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    \$\begingroup\$ I agree that the main issue is a missing ground connection but a decoupling capacitor is also desirable on the power supply rails. \$\endgroup\$ Apr 26, 2020 at 19:42
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What you are experiencing is the difference between a strong pull down and a weak pull down...

Even though I rarely ever advocate for it and it is a dead project by now if I am not mistaken Frizing might be a good segway into electronics for you.

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    \$\begingroup\$ It's a very strong pull-down. It's a dead-short between the positive and negative supply when the button is pressed. \$\endgroup\$
    – Transistor
    Apr 26, 2020 at 20:31
  • \$\begingroup\$ In order to understand this "strong / weak pull-up / pull-down", this is regrading logic chips? like it need to hit a minimum amplitude in order to register an "on state" ... or is that way off? \$\endgroup\$ Apr 26, 2020 at 20:42
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    \$\begingroup\$ @FedaykinWolf: See if my answer to this question helps. \$\endgroup\$
    – Transistor
    Apr 27, 2020 at 7:20
  • \$\begingroup\$ @FedaykinWolf a pull is just a way to realize "default state" in electronics. A "soft" pull is like a mechanical pencil that always bounces back but is still easily clicked. A "hard pull" requires so much force it breaks your finger, but this may be acceptable in certain instances like an eject button. \$\endgroup\$
    – crasic
    Apr 27, 2020 at 20:30
  • \$\begingroup\$ @Transistor Yes I know... \$\endgroup\$
    – der bender
    Apr 28, 2020 at 14:53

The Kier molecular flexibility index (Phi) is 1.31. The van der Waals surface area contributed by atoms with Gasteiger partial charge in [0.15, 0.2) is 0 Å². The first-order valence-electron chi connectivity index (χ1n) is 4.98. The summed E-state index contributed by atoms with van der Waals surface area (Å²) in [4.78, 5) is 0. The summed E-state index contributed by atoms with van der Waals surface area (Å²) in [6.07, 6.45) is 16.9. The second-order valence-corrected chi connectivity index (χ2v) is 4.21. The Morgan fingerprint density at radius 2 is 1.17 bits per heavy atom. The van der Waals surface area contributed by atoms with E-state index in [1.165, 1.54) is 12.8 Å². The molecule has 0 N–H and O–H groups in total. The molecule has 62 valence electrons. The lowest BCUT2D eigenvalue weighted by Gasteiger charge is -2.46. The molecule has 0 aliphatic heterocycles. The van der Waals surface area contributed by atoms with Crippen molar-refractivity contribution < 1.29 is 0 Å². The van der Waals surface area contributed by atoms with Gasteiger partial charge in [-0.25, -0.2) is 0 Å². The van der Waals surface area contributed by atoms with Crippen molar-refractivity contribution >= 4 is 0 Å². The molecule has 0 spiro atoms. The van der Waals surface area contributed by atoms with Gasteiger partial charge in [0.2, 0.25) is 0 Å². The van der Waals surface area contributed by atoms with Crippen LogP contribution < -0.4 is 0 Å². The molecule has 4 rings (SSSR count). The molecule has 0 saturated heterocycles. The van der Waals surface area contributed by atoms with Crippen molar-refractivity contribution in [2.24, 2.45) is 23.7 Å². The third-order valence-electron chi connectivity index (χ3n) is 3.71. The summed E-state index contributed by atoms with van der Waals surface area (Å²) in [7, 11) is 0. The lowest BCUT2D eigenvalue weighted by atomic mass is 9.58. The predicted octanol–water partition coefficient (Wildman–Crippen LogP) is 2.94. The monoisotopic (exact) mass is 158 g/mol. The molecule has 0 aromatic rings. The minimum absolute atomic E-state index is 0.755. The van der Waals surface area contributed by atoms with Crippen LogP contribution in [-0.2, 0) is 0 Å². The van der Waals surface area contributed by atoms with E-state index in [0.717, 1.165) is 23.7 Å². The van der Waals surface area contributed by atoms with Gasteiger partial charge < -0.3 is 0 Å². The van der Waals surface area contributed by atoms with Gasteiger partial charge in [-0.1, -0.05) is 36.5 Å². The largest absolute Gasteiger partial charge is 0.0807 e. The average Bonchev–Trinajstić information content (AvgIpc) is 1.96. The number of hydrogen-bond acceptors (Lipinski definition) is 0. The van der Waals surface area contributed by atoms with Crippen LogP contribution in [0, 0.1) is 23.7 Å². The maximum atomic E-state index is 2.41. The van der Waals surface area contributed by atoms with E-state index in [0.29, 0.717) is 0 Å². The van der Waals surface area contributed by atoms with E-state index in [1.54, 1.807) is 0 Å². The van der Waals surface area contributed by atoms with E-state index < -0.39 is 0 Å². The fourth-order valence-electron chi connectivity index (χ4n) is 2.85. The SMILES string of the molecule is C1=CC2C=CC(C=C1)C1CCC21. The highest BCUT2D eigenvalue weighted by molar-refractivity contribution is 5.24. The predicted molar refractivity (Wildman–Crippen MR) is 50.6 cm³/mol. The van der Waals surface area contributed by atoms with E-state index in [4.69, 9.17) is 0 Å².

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Use virtual digital simulator or Tina TI. They provide breadboard connection and circuit Connection respectively. And you can see the staus of your circuit by applying different voltage or current specifications.

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    \$\begingroup\$ This is a great recommendation! But it does not answer the question stated, so it is not an appropriate answer as it stands. This might attract downvotes to your post, but don't be discouraged! You get to post comments at 50 reputation, which is just 5 upvotes. You could alternatively improve upon this answer by using the edit link so it actually explains the circuit as requested. \$\endgroup\$
    – Kroltan
    Apr 27, 2020 at 20:49
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You're shorting pins in b. The resistor gives what you call a weak signal, it can be overpowered by a higher/lower signal depending on whether it is connected to ground or vcc.

Some ice or MCU have internal resistors, so they aren't needed, but in this case the pin is pulled to Gnd/LOW. When the button is pressed the VCC high signal overpowers the weak signal LOW. The signal is weak only because of the resistor, without the resistor the signal is strong. Hence it will clash with the VCC and short, possibly burning out the power supply if left connected for a bit.

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    \$\begingroup\$ Welcome to the site. "Lmao"? This site isn't Facebook. \$\endgroup\$
    – TonyM
    Apr 28, 2020 at 8:05